As a very general rule, a Bachelor of Business has a stronger focus on people-based topics like marketing, management, business law, and HR. You’ll develop a genuine insight into how organisations work, and how to run your own business.
Commerce is more analytical, with a bigger emphasis on mathematical topics like business analytics, econometrics and behavioural science.
Both courses offer industry placements, double degrees, a strong foundation in core business units and an excellent mix of majors to choose from, but they have different combinations of double degree options and majors. There’s also a difference in the ATAR and maths prerequisites for both courses.
1. Include a language as your second major in many of our degrees (as a double with Arts)
2. Complete a Diploma of Languages in addition to your degree. You can take it at the same time – it usually adds an extra year to your time at university (sometimes less). You can also still go on the intensive in-country programs as part of your study.
A double major means you can cover two different areas within the one degree.
For example, you could study a double major in business and choose two business or commerce disciplines, such as accounting and marketing, or economics and actuarial studies. Or, for something really varied, you can study one business or commerce discipline and one discipline from another faculty within the University, like accounting and a language or economics and politics.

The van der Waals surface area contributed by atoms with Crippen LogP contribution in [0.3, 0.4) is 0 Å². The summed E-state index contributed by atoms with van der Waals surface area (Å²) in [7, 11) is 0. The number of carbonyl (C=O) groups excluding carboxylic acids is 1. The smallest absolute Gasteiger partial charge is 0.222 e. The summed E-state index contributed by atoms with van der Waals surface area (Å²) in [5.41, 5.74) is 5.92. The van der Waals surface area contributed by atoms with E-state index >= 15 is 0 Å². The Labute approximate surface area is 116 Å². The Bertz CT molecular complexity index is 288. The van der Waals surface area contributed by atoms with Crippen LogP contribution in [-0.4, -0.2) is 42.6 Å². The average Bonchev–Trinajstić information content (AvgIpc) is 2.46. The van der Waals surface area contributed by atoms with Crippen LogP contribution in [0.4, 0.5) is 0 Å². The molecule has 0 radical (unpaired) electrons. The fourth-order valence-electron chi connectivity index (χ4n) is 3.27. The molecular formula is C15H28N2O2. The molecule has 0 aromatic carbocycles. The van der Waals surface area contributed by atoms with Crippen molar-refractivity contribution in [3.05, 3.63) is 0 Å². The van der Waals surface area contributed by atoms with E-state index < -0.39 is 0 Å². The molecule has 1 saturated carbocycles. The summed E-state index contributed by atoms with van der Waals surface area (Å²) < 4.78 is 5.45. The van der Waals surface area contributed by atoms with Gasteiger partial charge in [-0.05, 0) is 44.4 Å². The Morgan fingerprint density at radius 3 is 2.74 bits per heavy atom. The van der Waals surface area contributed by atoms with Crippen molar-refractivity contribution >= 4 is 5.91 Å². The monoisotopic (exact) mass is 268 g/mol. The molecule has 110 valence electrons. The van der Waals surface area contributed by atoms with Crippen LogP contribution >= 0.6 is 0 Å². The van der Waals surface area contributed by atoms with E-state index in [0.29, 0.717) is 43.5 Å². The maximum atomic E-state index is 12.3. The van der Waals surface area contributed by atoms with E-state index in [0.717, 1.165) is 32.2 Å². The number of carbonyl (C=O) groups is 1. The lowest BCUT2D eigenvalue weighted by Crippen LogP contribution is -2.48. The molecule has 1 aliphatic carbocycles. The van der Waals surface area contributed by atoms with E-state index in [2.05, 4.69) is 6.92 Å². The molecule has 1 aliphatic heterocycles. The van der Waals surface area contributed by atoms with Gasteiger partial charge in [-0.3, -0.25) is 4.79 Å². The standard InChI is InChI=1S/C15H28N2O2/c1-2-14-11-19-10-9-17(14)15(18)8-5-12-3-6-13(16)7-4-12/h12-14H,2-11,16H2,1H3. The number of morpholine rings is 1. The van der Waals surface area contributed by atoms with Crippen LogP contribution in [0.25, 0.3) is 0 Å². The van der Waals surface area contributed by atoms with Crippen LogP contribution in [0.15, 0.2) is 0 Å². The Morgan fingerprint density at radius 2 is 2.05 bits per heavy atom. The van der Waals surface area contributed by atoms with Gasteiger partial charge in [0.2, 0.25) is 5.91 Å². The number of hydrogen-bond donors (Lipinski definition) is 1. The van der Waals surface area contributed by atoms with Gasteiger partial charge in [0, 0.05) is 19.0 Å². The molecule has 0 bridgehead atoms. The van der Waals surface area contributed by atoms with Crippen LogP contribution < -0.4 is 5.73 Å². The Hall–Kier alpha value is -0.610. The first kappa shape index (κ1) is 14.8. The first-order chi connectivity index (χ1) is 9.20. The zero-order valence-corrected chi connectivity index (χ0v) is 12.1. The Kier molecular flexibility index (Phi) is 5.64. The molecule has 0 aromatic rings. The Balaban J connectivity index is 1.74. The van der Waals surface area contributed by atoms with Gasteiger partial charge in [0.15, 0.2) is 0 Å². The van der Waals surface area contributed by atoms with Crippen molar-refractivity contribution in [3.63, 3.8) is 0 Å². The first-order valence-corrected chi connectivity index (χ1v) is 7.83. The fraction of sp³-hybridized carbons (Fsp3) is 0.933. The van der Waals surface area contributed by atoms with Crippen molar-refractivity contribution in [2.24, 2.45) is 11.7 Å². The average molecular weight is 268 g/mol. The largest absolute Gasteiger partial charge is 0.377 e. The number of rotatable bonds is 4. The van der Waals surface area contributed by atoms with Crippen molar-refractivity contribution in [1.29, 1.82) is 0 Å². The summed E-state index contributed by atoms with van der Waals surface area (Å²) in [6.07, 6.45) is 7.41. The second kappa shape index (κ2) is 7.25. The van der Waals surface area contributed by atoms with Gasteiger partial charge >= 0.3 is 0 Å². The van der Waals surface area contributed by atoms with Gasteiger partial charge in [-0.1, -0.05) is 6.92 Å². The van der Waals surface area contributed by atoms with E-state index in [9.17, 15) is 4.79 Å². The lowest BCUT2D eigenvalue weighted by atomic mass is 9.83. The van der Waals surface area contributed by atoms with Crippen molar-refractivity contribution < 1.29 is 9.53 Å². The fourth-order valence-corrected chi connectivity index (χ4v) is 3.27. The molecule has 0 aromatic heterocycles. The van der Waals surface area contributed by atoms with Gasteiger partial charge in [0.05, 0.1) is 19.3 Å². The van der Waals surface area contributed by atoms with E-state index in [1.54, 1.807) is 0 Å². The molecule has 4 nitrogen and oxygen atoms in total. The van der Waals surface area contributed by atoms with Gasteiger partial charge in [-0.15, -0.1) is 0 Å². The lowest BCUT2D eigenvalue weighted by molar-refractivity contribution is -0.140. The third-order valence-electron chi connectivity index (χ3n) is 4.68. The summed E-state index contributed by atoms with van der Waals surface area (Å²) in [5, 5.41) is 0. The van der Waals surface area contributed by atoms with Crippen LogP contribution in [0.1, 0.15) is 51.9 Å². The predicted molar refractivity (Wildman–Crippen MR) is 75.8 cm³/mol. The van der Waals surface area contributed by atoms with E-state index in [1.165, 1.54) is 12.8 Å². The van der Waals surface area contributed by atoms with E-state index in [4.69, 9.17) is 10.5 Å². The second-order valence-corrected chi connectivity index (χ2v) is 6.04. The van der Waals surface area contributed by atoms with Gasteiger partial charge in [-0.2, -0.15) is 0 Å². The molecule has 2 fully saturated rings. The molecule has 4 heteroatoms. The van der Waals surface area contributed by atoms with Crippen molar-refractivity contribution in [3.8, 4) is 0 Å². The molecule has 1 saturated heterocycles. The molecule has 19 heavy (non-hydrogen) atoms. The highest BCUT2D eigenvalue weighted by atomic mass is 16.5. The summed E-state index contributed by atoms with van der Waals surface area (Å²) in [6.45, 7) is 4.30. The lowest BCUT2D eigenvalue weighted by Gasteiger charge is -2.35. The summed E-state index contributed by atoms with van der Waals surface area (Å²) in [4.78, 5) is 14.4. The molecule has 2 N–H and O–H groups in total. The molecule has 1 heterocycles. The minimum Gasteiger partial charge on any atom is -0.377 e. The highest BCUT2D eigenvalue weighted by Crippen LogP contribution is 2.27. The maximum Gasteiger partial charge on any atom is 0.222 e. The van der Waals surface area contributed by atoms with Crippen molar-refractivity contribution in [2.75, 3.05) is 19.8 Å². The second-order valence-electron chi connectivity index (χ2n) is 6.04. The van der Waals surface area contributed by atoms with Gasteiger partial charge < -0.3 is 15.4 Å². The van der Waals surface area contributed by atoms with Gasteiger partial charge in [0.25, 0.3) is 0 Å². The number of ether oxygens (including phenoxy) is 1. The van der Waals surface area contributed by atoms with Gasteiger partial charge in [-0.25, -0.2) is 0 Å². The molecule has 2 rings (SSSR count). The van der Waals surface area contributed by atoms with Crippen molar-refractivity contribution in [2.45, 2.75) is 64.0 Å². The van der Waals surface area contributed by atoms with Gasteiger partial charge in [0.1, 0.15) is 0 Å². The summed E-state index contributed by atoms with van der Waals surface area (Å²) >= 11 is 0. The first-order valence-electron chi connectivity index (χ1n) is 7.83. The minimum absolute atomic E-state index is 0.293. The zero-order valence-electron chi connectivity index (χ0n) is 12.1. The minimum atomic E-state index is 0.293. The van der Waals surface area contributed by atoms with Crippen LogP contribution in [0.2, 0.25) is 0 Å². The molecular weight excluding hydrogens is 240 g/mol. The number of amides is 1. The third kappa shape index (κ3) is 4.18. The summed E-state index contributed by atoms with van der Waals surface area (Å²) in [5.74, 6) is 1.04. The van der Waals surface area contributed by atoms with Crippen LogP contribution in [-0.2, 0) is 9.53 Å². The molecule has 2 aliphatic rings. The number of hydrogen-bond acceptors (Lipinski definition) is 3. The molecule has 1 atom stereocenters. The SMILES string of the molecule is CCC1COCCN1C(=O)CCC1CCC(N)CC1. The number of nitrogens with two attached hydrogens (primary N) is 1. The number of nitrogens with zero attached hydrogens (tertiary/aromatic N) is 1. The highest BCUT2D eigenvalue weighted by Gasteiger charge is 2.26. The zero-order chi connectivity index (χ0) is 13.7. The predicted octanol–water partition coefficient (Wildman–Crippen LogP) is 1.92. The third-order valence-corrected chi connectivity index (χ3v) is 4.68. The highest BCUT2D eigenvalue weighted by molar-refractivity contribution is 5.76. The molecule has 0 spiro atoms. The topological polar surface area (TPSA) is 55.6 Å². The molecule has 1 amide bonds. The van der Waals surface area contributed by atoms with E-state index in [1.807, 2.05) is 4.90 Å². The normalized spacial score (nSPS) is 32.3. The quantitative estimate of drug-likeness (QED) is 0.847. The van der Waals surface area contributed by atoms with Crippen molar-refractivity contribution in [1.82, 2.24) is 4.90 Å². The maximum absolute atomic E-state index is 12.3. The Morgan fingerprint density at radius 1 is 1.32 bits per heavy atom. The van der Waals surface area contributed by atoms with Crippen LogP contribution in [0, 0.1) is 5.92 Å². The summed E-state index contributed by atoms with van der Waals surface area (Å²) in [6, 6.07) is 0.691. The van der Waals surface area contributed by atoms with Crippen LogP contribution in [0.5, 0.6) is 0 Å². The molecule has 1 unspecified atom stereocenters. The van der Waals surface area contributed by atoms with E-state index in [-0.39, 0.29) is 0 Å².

A double degree allows you to study two separate degrees at the same time.
It's structured so that you graduate with both degrees in a much shorter time than it would take to finish them individually, and you’ll have a similar workload as a single degree course.
It’s a formal acknowledgement of your professional status, and in some cases, gives you the right to practice in the profession of your choice.
There are professional organisations for accounting, auditing, actuarial science, computing, finance, human resources, management, marketing and more. Our course advisers can help you make sure that the units you take will qualify you for membership of the organisation that represents your profession.
We know that not all students study commerce in high school. In fact, we teach our units with no expectation of prior knowledge – and there aren’t pre-requisite commerce subjects for our courses. But some courses will award subject bonuses for particular areas of study.
They depend on your degree. Most degrees involve three to four contact hours per unit per week. And you’ll be expected to do around nine hours a week of independent study for each unit.
The Bachelor of Business at our Peninsula campus is based on the Problem Based Learning (PBL) style and involves six-and-a-half contact hours per subject each week, with additional hours of independent study. PBL students have four days of study on campus.
Yes. One way around this is to enrol in another course that has the prerequisite maths subjects you need. Once you've completed the appropriate Monash maths unit in that course, you can apply to transfer to your preferred course. You'll just need to keep in mind that your first year results will have a bearing on whether your transfer application is successful.
If you're a local student you can defer for up to one year. You’ll need to let student services know you want to defer, and we can tell you how to do this once you’ve received your offer. In particular circumstances, you may be able to defer for longer.